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Published:October 7th, 2006 05:36 EST
Father passes flag to daughter in Iraq

Father passes flag to daughter in Iraq

By SOP newswire

LACKLAND AFB, Texas -- Traditions run deep in the military, and for this father and daughter, traditions are what brought them together in Iraq. 

Col. Steven Dreyer, 4th Expeditionary Air Support Operations Group commander, at Camp Victory, Iraq, reunited with his youngest daughter, 1st Lt. Kathrine Dreyer, 777th Expeditionary Airlift Squadron, Balad AB, Iraq. 

The visit marked not only the end of Colonel Dreyer's final deployment, but also the beginning of Lieutenant Dreyer's first deployment. During the visit, the colonel presented his daughter with the family's American flag. 

"This flag symbolizes our family's dedication to serving in the military," said the colonel, who enlisted in the Marines in 1970. "I have carried this flag during my deployments over the years; my oldest daughter, SSgt. Kristine Dreyer, carried it to Iraq in 2003, and now my youngest daughter is stepping up to continue the tradition." 

The flag, originally flown in front of the home of Colonel Dreyer's father, a retired Army WWII and Vietnam veteran, has accompanied the colonel on every deployment.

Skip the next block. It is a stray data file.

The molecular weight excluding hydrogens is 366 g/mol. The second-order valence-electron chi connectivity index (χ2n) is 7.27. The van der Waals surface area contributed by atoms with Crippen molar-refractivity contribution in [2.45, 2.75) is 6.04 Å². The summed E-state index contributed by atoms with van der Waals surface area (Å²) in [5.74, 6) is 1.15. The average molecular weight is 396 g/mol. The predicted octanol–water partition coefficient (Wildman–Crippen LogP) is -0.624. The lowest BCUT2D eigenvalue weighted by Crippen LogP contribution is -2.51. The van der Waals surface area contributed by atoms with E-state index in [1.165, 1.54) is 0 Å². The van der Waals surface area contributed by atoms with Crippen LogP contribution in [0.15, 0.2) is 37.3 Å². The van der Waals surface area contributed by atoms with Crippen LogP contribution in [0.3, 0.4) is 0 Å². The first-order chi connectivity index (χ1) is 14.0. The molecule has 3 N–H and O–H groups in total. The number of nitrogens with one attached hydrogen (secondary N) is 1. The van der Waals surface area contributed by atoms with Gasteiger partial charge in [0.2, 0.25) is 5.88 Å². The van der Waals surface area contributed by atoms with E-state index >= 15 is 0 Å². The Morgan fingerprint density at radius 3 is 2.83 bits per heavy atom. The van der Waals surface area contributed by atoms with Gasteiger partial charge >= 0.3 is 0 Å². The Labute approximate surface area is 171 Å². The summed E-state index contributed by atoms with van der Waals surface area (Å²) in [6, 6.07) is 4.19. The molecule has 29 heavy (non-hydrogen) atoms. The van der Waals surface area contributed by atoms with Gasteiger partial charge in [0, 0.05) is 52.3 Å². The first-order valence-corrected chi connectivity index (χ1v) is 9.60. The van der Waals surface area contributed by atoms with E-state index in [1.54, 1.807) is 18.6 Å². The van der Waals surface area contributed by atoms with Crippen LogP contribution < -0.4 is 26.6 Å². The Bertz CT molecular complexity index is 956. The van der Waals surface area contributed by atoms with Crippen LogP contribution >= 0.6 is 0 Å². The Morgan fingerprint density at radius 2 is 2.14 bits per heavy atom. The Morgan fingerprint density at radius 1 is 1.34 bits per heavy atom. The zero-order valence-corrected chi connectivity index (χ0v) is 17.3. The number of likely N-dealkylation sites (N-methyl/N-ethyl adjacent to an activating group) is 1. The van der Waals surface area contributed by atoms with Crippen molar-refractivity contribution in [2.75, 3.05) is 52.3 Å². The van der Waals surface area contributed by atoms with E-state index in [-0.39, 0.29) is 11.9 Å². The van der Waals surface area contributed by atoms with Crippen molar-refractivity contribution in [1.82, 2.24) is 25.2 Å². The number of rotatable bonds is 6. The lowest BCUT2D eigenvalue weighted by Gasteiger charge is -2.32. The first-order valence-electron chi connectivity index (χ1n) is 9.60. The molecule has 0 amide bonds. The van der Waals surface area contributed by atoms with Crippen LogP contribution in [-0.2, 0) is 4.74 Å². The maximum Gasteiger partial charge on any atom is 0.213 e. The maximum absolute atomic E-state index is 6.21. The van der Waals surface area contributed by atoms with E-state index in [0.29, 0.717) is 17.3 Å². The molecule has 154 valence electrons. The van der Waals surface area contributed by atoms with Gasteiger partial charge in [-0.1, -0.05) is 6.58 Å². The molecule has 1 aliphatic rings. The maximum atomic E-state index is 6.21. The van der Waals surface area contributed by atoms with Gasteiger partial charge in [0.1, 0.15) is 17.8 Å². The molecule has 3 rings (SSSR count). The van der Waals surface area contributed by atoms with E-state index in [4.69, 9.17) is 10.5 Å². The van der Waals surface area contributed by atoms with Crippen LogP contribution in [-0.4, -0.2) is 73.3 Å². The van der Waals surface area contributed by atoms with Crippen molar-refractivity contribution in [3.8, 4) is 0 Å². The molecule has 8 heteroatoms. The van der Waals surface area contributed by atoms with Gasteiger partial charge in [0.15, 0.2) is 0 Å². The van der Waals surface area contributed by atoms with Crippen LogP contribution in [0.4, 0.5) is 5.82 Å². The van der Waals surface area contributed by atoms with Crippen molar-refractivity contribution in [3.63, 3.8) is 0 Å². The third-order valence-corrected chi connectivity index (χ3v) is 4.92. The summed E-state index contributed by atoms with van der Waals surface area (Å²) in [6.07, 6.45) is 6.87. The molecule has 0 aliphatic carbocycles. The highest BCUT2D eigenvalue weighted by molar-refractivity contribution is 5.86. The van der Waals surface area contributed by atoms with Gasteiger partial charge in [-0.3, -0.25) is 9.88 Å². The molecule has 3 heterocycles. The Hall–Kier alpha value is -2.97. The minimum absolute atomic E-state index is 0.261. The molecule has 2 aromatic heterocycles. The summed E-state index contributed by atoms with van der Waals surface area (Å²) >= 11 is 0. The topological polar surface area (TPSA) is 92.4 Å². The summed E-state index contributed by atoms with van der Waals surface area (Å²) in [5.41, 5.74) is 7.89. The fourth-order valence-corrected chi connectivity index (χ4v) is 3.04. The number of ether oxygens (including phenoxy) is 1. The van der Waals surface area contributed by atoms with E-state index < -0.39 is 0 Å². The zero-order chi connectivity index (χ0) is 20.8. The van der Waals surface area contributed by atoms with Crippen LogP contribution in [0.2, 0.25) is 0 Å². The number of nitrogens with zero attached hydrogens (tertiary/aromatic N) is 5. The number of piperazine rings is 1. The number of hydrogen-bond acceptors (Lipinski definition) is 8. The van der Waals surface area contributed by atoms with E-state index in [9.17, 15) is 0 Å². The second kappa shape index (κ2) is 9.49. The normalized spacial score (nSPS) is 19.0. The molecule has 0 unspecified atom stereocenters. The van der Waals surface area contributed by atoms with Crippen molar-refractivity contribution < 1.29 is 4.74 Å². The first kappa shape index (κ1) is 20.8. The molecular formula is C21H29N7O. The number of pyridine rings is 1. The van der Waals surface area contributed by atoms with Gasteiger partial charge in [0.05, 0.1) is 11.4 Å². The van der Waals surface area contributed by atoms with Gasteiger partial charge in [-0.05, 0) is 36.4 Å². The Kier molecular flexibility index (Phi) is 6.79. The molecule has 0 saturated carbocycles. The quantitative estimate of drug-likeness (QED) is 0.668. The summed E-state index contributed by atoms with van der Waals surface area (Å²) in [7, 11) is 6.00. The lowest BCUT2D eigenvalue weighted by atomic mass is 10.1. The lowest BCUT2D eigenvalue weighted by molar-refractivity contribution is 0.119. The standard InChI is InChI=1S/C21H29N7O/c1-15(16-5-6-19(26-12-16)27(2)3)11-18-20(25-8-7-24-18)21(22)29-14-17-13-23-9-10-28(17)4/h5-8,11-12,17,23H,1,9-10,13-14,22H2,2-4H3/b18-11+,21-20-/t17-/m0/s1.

"Originally, I carried it as an identification measure in case my aircraft were to crash in foreign territory," said the MH-53 Pavelow and HH-60 Pavehawk pilot. "Now, it has turned into a family heirloom. Maybe in 20 years, my now 4-year-old grandson will be accepting this flag from his mother or aunt during his first deployment." 

From Libya to Bosnia from Romania to Africa, the 2-by-3 feet flag was always carried in either the colonel's flak vest or flight suit pocket. 

"I noticed every time he packed his bags for a TDY or deployment, there was always a little triangle on top of the bag," said Solveig Dreyer, wife of Colonel Dreyer. "He never left home without it." 

"I was raised in the military just like my daughters," said Colonel Dreyer. "The American flag is important to me, so I always felt it was necessary to carry it with me." 

After 37 years of military service, the Vietnam veteran will retire in the spring, but the next generation will continue to serve. 

"I feel proud to be able to continue this tradition," said Lieutenant Dreyer, a C-130 Hercules navigator deployed from the 50th Airlift Squadron, Little Rock AFB, Ark., "I've grown up watching my dad serve his country, so it was only natural that I do the same. The Air Force is home for the Dreyer family."

Source: USAF